Sunday, January 5, 2014

New Year's Resolutions That Work

We're all basking in the glow of 2014, jazzed by the prospect of new possibilities.  That clean slate we are all given at this time of year is one of the best gifts given to us.  As you're working on your New Year resolutions, in whatever form they take, here are some pointers that have worked for me.

Before we get to the pointers, in the interest of full disclosure, I want you all to know that until 2011, I was rotten at keeping New Year's resolutions.  Absolutely rotten.  A total failure.  I didn't even bother.  What changed?  I found a specific plan that works for me.  The pointers I'm giving you today came from my continued work with that plan.  What's happened since I've been following this plan?  I can unequivocally tell you that my life is more fulfilling.  I am taking chances that I had only previously discussed.  I am working on projects that I would have never attemped before, AND, I am finishing or letting go of projects that have been hanging in my life for too long. Therefore, I would say more I am more successful, and no, I don't have that backwards. Fulfillment is really what I wanted, and probably want you want as well.  The success came from feeling fulfilled, not from chasing success.  Think about that!

Here we go:

Be realistic.  Invariably I set my goals too high.  Thank goodness for my friend, Jean, who patiently reads my new plan every year and then, with laughter in her voice says to me, "Heidi, are you REALLY going to be able to master Russian this year?  How is that going to happen?  Let's see if we can make that goal more realistic."  Jean always helps me face the reality of my life.  Remember, the point is to feel like you've achieved a goal.  Making the goal ridiculously large will only make you feel like a failure.  That doesn't feel good to me.

Be specific. Last year I really wanted to study jazz piano, but I knew I didn't have time to study on a weekly basis for the entire year.  I also know it is important to be consistent with the study of an instrument (gee, how do I know that?!?!).  So, I set my goal to study jazz piano for 1-2 hours every week for 3 months.  Specific AND realistic.  Also, this way, you can try things out and let go of them if you find they aren't really what you thought they would be.  And yes, I did achieve the goal.  In fact, I ended up enjoying it so much, I continued with my study by taking a MOOC on Jazz Improvisation.  I'll tell you more about that experience in a later post.

It's all about you.  Make sure you are the master of your resolutions.  Let's say you want more professional work as an opera singer, so you create a goal of being hired by 5 new opera companies. While I can appreciate the intent of this goal, you're leaving yourself open for failure, as there are too many variables in this resolution that are out of your control.  What if you can't find 5 opera companies doing the repertoire that you sing?  What if you just aren't what they are looking for this year?  Change the resolution to audition for sing for 5 new opera companies and now you're talking.  This is a goal that you are completely responsible for - you have to do the work to get the auditions, you have to prepare for the auditions and you have to sing the auditions.  This is achievable.  But isn't this aiming low, you might ask?  I don't think so.  I think it is making yourself accountable.  Every aspect of the new resolution is in YOUR control, not some wacked-out artistic director.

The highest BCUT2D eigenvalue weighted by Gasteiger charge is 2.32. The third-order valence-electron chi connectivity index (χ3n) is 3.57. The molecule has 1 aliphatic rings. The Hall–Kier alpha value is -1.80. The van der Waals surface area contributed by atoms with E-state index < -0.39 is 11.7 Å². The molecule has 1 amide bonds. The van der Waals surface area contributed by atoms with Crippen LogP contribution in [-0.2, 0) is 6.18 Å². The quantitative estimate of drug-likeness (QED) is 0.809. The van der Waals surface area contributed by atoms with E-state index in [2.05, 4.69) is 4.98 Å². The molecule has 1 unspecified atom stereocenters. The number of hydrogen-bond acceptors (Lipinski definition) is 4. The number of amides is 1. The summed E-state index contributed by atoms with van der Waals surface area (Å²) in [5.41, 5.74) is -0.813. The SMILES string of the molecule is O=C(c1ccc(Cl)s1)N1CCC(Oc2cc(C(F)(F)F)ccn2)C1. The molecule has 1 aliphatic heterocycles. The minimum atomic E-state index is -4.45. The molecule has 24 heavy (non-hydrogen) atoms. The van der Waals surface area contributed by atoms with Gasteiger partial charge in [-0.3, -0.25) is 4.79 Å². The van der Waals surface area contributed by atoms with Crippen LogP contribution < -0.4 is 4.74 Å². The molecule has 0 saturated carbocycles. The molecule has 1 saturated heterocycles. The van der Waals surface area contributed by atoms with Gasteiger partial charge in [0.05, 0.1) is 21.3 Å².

Tell someone.  In mid-December I started teaching in New York.  I've thought about adding a New York studio off and on throughout my teaching career.  I had to wait for the right time and space to open up in my life.  When I saw the opportunity, I jumped in immediately.  Very unlike me.  As I was driving home from my first day of NYC teaching, the very clear and specific goal that would make this successfully work in my life came to my mind.  I loved the clarity of that moment, BUT, it wasn't until I told my niece the specific goal that it became a reality.  It is now much easier to talk about the new project.  It is real; it is happening and I now have to be accountable, not just to myself but to the people who know about it.  

That's an example of why you need to find someone to whom you can tell your New Year's resolutions.  If you can't find anyone, contact me, and I will find someone for you.  Really.  Up to you.